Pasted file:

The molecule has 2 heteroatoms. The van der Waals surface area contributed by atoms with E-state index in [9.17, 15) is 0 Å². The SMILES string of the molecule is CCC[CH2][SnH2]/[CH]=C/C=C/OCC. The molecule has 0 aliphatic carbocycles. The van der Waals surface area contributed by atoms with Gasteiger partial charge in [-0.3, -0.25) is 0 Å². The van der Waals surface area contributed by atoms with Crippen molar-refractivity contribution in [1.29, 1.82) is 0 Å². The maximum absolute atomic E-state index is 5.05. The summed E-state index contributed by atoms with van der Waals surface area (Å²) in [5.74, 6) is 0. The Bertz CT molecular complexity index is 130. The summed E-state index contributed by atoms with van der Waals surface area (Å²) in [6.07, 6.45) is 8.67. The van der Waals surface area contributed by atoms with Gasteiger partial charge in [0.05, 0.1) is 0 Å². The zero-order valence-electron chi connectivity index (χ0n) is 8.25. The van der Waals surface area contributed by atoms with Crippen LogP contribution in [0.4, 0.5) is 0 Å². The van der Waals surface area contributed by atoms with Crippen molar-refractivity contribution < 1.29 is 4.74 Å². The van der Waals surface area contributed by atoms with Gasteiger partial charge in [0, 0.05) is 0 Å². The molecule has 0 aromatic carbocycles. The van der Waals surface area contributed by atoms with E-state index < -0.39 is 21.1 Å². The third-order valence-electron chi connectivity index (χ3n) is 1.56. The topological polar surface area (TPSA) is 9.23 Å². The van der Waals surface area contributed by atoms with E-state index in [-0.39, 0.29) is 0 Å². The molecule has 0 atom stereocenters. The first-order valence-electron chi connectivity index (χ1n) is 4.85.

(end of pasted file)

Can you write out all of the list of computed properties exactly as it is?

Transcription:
The molecule has 2 heteroatoms. The van der Waals surface area contributed by atoms with E-state index in [9.17, 15) is 0 Å². The SMILES string of the molecule is CCC[CH2][SnH2]/[CH]=C/C=C/OCC. The molecule has 0 aliphatic carbocycles. The van der Waals surface area contributed by atoms with Gasteiger partial charge in [-0.3, -0.25) is 0 Å². The van der Waals surface area contributed by atoms with Crippen molar-refractivity contribution in [1.29, 1.82) is 0 Å². The maximum absolute atomic E-state index is 5.05. The summed E-state index contributed by atoms with van der Waals surface area (Å²) in [5.74, 6) is 0. The Bertz CT molecular complexity index is 130. The summed E-state index contributed by atoms with van der Waals surface area (Å²) in [6.07, 6.45) is 8.67. The van der Waals surface area contributed by atoms with Gasteiger partial charge in [0.05, 0.1) is 0 Å². The zero-order valence-electron chi connectivity index (χ0n) is 8.25. The van der Waals surface area contributed by atoms with Crippen LogP contribution in [0.4, 0.5) is 0 Å². The van der Waals surface area contributed by atoms with Crippen molar-refractivity contribution < 1.29 is 4.74 Å². The van der Waals surface area contributed by atoms with Gasteiger partial charge in [0, 0.05) is 0 Å². The molecule has 0 aromatic carbocycles. The van der Waals surface area contributed by atoms with E-state index < -0.39 is 21.1 Å². The third-order valence-electron chi connectivity index (χ3n) is 1.56. The topological polar surface area (TPSA) is 9.23 Å². The van der Waals surface area contributed by atoms with E-state index in [-0.39, 0.29) is 0 Å². The molecule has 0 atom stereocenters. The first-order valence-electron chi connectivity index (χ1n) is 4.85.